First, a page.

Register with us or sign in
in Problem solving
We've planted a new clematis is a big tub behind our shed to hopefully climb up some trellis, the area is very shaded and we've noticed that almost overnight the leaves have gone brown and most of it has wilted badly, the flowers seem ok and there are some new shoots at the top and a couple down the bottom, we've moved it into the sun hoping that it will pick up, we're very new at this gardening lark and have had problems in the past with these plants, any advice gratefully received!
Hi Nina, what kind of clematis is it? Do you know the variety? This will help advise what to do. Generally, clematis like their roots in the shade and flowers in the sun. Also some pictures would help if you can?
Does the big tub have good drainage? Clematis love soft rich soil, but don't like to be waterlogged.
Cover the surface of the pot with gravel or something else to shade the root-ball.
It could also be the shock of planting, as gentle as you might have been, sometimes a plant just doesn't like to be handled.
At the worst, it could be Clematis wilt. Certain varieties are more prone to this disease (big flowering type 2) which can occur on even the healthiest looking plants.
All the top foliage will just wilt and die, but so long as the Clematis has buds beneath the ground, (which is why Clematis are planted deeper than their previous pot) it will re-shoot at first opportunity. This could be the following spring, so don't chuck it out, just leave it to recover.
Ok to answer some questions, the clematis is in a good sized pot with good drainage (pebbles in the bottom) def planted deeper than it's last pot, we have moved it to the sun now rather than the shade,
Looking at the flower in the bottom of the pot, it looks like maybe a Julia Correvon, which is a Viticella Clematis. These are very resistant to clematis wilt, plus wilt tends to turn the leaves black/brown more gradually than it sounds in your case. It could be another variety altogether of course!
As Wintersong says, get some pebbles in the pot to shade the root ball, and as it needs some extra tlc, I might be tempted to get some extra protection around the pot too, maybe lean something against the pot on each side to give the roots some extra shade.
I think it may have been the original shady spot which was the culprit here. If it's okay at the top and flowering, I would leave it. Make sure you cut it down to 6-8 inches in February time to get a good display next year.
When my pot clematis were new I had them in the sun and shaded the roots by putting slates in the pot leaning them on the canes, they didn't look too much of an eye sore.
That pot is way too small and is also thin plastic which means it will heat up quickly in sunshine and freeze easily in winter thus alternately cookin,g or freezing the roots.
If you can't plant it in the ground, I suggest you get yourself a decent ceramic, frost proof pot at least 60cm wide and deep and then transfer your clem, planting it 4" deeper than it is now. Alternately, use one of those terracotta look alike plastic pots but line the inside with bubble wrap as heat and cold insulation. Use the best quality compost you can afford - John Innes no 3 with some added fibrous matter from a peat free Levington's type compost. Mix some slow release fertilser into the compost before planting - blood, fish and bone or pelleted chicken manure - and make sure your clematis is kept watered.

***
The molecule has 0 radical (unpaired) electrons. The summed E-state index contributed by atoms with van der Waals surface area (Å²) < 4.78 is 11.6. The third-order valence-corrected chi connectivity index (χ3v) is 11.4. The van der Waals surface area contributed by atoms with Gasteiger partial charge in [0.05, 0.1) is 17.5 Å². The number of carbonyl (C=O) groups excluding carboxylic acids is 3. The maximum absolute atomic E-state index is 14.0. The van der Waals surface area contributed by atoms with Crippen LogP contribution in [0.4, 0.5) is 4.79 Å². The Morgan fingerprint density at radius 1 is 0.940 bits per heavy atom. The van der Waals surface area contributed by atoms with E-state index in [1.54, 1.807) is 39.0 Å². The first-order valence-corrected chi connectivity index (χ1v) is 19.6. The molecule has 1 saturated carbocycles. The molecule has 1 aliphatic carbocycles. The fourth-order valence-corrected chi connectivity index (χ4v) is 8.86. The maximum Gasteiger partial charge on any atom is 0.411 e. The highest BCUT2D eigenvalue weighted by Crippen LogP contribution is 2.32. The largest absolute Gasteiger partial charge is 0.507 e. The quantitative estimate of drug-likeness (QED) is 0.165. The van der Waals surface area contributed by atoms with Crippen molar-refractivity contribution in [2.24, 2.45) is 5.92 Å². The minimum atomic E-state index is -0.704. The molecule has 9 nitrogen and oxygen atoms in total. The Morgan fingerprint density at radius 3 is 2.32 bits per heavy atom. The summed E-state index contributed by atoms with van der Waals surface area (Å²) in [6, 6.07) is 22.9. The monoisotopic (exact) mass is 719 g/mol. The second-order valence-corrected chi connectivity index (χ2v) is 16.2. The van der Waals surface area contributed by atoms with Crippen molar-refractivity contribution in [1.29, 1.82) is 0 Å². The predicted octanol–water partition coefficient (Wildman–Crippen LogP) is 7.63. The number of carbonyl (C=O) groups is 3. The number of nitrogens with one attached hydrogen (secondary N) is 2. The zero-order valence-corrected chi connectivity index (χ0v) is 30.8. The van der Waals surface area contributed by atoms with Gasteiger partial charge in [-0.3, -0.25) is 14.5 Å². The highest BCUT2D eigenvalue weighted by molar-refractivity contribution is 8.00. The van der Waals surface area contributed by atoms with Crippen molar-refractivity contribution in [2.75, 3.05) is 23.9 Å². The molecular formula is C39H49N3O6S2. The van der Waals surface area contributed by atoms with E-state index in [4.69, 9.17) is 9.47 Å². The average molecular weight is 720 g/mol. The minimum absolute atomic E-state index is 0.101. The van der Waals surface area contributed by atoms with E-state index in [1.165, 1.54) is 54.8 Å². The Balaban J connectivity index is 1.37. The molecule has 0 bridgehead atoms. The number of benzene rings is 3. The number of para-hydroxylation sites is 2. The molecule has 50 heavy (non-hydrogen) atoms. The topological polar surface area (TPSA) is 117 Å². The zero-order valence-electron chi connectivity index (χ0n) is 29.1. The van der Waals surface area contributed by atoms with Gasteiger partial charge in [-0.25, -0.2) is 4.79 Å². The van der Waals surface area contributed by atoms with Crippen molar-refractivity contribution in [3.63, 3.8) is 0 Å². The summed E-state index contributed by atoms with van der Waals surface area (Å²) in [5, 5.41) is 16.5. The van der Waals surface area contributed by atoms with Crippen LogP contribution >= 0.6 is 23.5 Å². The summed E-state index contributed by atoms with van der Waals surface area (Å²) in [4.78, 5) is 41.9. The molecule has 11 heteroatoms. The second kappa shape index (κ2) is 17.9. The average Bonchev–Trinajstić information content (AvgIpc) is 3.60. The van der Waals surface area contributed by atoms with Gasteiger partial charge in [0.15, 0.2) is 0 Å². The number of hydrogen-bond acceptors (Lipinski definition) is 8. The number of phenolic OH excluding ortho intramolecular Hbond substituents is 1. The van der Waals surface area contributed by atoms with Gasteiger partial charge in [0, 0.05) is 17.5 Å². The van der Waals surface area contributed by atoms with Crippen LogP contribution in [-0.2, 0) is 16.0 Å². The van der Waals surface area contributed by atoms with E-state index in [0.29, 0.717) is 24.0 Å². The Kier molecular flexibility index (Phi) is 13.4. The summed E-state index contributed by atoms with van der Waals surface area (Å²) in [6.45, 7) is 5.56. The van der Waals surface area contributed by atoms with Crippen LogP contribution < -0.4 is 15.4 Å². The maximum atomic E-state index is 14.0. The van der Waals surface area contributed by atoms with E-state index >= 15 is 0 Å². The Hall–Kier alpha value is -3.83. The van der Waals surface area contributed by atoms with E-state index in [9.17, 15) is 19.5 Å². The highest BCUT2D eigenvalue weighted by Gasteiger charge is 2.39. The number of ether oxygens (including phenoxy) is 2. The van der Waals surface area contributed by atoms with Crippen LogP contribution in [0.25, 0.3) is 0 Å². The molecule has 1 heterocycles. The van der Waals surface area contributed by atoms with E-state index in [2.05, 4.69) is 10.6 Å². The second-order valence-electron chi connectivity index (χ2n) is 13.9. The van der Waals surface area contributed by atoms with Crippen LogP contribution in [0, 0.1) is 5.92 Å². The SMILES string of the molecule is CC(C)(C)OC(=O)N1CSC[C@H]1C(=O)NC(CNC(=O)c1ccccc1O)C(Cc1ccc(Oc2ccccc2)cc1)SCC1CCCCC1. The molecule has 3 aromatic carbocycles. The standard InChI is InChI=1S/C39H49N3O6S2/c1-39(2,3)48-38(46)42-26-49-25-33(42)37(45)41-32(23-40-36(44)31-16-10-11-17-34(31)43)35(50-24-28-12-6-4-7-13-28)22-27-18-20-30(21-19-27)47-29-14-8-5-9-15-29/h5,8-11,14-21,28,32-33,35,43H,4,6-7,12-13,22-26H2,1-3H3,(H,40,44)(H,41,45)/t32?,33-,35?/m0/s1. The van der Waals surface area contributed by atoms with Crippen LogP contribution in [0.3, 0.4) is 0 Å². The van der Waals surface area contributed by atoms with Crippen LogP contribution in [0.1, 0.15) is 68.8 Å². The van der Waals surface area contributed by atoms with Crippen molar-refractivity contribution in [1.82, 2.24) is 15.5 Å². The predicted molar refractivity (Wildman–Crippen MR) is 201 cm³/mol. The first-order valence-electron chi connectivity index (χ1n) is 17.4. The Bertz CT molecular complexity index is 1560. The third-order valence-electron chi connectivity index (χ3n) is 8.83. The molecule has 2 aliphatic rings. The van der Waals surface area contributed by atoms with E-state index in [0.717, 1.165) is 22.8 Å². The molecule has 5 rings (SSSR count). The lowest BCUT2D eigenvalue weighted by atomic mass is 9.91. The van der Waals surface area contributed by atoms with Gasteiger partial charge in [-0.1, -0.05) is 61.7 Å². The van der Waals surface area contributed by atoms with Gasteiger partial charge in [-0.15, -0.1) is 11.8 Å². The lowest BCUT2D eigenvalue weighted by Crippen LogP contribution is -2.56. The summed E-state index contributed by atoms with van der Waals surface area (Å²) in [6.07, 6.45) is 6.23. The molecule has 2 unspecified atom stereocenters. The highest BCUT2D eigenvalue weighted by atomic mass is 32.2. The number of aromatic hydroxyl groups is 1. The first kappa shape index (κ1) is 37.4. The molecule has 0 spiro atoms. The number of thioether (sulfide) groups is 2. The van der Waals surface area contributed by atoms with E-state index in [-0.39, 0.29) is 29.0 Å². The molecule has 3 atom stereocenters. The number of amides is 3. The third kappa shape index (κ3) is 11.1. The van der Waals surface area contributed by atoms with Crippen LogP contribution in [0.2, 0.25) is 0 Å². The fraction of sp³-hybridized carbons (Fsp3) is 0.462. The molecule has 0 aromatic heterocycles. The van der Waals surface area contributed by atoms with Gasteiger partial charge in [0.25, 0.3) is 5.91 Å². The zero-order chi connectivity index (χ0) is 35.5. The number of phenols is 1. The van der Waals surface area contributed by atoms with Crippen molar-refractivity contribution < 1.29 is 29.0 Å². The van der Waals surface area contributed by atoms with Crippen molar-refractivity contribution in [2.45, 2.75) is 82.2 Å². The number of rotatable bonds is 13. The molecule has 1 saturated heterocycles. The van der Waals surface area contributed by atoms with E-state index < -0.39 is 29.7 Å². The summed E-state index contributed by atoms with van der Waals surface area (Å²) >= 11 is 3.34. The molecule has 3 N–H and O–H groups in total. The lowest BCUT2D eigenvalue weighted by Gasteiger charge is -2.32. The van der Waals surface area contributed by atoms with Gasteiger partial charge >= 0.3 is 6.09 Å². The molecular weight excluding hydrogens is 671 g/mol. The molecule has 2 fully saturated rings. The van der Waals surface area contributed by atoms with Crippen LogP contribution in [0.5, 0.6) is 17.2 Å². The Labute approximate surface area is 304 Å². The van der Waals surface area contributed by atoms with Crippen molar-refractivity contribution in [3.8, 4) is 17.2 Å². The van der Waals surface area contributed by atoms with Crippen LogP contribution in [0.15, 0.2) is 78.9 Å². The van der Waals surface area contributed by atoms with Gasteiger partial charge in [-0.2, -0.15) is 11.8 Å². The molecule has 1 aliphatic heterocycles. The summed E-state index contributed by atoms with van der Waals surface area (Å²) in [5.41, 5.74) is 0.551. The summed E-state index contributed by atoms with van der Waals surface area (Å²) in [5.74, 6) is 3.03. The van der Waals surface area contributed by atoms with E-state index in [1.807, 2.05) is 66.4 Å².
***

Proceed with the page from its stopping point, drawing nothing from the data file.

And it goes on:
Give it a liquid feed at least once a week during the growing season and a boost of specialist clematis feed as a top dressing every spring.
Thanks for the replies, have been away so only just back. To answer more of your questions, the clem is a Rebecca grown by the comapny Verve.
The pot is not plastic is it teracotta and we were advised to buy this size by the garden centre. We did put lots of pebbles in the bottom to aid drainage, and used a good make compost again as advised by the garden centre.
We have also fed the plant with a good plant feed.
In recent days it looks even worse than the original picture and so am assuming that we've lost it
Don't throw it away. Just let it be and it will reshoot from beneath the soil either later this year or early next year with more shoots than before
Deffo don't throw it away as Wintersong suggest. I would cut out any dead stems, and hopefully it will regrow from below ground. I have several Clematis is terracotta pots and they do fine, but they do need extra attention in terms of feeding and watering.
Wilting and die back can be quite common in group 2 clematis, especially newly bought ones. They can either put on too much top growth so the roots can't support them anymore, or because they aren't being treated with commercially available fungicides succumb to wilt. But generally they do recover and once they get older and more established are more robust.
I have very good news! my Clem has come back to life with avengance! it has new shoots coming up from the bottom already! and even where I thought the leave were dying there are new shoots, I am very very pleased I didn't throw it away!! thanks for all the advice.
Fantastic! Ooh a Rebecca, a red clematis, how lovely. That's pruning group 2, so cut stems back to a pair of strong buds in early spring and remove any dead or damaged stems then too. Enjoy those beautiful flowers!
I do love a happy ending
thank you, I am having so much fun building my new garden in our new house, i've even managed to bring some half dead roses back to life and am now going to subscribe to Gardners World Mag
When transplanting or planting clematis you need to plant them deep and water well each day and shade the roots if not they will die,I have killed a few to know that they don't like being moved and you really have to water them well but don't give up on it ,it might come back...